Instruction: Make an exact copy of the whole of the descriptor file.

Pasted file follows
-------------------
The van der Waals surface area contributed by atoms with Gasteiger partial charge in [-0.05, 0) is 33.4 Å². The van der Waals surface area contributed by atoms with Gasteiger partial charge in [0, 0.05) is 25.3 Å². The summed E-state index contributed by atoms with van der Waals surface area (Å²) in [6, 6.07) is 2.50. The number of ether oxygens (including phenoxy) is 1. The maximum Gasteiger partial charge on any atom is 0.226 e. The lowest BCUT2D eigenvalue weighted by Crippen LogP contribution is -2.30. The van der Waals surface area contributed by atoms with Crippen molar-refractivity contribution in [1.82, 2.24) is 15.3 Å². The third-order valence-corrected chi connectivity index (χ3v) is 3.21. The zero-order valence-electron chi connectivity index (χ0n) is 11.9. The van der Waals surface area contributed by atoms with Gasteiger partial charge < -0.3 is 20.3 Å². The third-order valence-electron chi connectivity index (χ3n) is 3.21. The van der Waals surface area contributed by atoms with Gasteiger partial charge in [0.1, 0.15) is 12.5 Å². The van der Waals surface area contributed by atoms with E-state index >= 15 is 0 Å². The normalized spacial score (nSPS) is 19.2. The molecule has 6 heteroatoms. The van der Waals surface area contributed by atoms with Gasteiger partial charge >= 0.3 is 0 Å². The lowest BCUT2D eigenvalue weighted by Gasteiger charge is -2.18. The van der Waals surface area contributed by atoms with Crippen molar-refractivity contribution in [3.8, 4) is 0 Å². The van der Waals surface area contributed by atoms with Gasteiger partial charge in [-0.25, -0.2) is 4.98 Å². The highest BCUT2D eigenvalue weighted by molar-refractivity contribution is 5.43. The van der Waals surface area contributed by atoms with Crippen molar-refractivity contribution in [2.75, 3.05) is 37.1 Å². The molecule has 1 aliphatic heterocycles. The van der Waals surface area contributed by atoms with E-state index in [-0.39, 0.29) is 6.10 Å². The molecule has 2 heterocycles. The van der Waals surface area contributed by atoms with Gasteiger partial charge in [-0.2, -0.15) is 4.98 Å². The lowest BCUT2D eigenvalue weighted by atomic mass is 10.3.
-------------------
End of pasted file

The van der Waals surface area contributed by atoms with Gasteiger partial charge in [-0.05, 0) is 33.4 Å². The van der Waals surface area contributed by atoms with Gasteiger partial charge in [0, 0.05) is 25.3 Å². The summed E-state index contributed by atoms with van der Waals surface area (Å²) in [6, 6.07) is 2.50. The number of ether oxygens (including phenoxy) is 1. The maximum Gasteiger partial charge on any atom is 0.226 e. The lowest BCUT2D eigenvalue weighted by Crippen LogP contribution is -2.30. The van der Waals surface area contributed by atoms with Crippen molar-refractivity contribution in [1.82, 2.24) is 15.3 Å². The third-order valence-corrected chi connectivity index (χ3v) is 3.21. The zero-order valence-electron chi connectivity index (χ0n) is 11.9. The van der Waals surface area contributed by atoms with Gasteiger partial charge < -0.3 is 20.3 Å². The third-order valence-electron chi connectivity index (χ3n) is 3.21. The van der Waals surface area contributed by atoms with Gasteiger partial charge in [0.1, 0.15) is 12.5 Å². The van der Waals surface area contributed by atoms with E-state index >= 15 is 0 Å². The normalized spacial score (nSPS) is 19.2. The molecule has 6 heteroatoms. The van der Waals surface area contributed by atoms with Gasteiger partial charge >= 0.3 is 0 Å². The lowest BCUT2D eigenvalue weighted by Gasteiger charge is -2.18. The van der Waals surface area contributed by atoms with Crippen molar-refractivity contribution in [3.8, 4) is 0 Å². The van der Waals surface area contributed by atoms with Gasteiger partial charge in [-0.25, -0.2) is 4.98 Å². The highest BCUT2D eigenvalue weighted by molar-refractivity contribution is 5.43. The van der Waals surface area contributed by atoms with Crippen molar-refractivity contribution in [2.75, 3.05) is 37.1 Å². The molecule has 1 aliphatic heterocycles. The van der Waals surface area contributed by atoms with E-state index in [-0.39, 0.29) is 6.10 Å². The molecule has 2 heterocycles. The van der Waals surface area contributed by atoms with Gasteiger partial charge in [-0.2, -0.15) is 4.98 Å². The lowest BCUT2D eigenvalue weighted by atomic mass is 10.3.